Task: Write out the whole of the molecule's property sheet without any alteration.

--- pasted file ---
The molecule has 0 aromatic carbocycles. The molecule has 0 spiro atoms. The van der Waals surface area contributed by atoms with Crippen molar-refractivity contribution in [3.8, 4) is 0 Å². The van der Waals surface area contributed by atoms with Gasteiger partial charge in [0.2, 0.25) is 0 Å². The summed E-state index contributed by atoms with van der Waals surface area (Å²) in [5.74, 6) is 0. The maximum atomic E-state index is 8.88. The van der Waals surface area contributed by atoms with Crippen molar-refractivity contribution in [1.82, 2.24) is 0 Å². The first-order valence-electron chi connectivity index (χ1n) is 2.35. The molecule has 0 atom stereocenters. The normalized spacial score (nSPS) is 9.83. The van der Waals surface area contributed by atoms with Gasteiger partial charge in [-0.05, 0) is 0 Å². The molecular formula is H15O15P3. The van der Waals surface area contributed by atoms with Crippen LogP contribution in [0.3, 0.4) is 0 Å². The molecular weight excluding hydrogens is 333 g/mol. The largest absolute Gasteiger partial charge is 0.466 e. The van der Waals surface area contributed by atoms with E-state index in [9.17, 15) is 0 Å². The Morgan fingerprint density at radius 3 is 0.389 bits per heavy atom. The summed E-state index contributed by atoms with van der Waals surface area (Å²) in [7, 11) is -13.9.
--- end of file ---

The molecule has 0 aromatic carbocycles. The molecule has 0 spiro atoms. The van der Waals surface area contributed by atoms with Crippen molar-refractivity contribution in [3.8, 4) is 0 Å². The van der Waals surface area contributed by atoms with Gasteiger partial charge in [0.2, 0.25) is 0 Å². The summed E-state index contributed by atoms with van der Waals surface area (Å²) in [5.74, 6) is 0. The maximum atomic E-state index is 8.88. The van der Waals surface area contributed by atoms with Crippen molar-refractivity contribution in [1.82, 2.24) is 0 Å². The first-order valence-electron chi connectivity index (χ1n) is 2.35. The molecule has 0 atom stereocenters. The normalized spacial score (nSPS) is 9.83. The van der Waals surface area contributed by atoms with Gasteiger partial charge in [-0.05, 0) is 0 Å². The molecular formula is H15O15P3. The van der Waals surface area contributed by atoms with Crippen LogP contribution in [0.3, 0.4) is 0 Å². The molecular weight excluding hydrogens is 333 g/mol. The largest absolute Gasteiger partial charge is 0.466 e. The van der Waals surface area contributed by atoms with E-state index in [9.17, 15) is 0 Å². The Morgan fingerprint density at radius 3 is 0.389 bits per heavy atom. The summed E-state index contributed by atoms with van der Waals surface area (Å²) in [7, 11) is -13.9.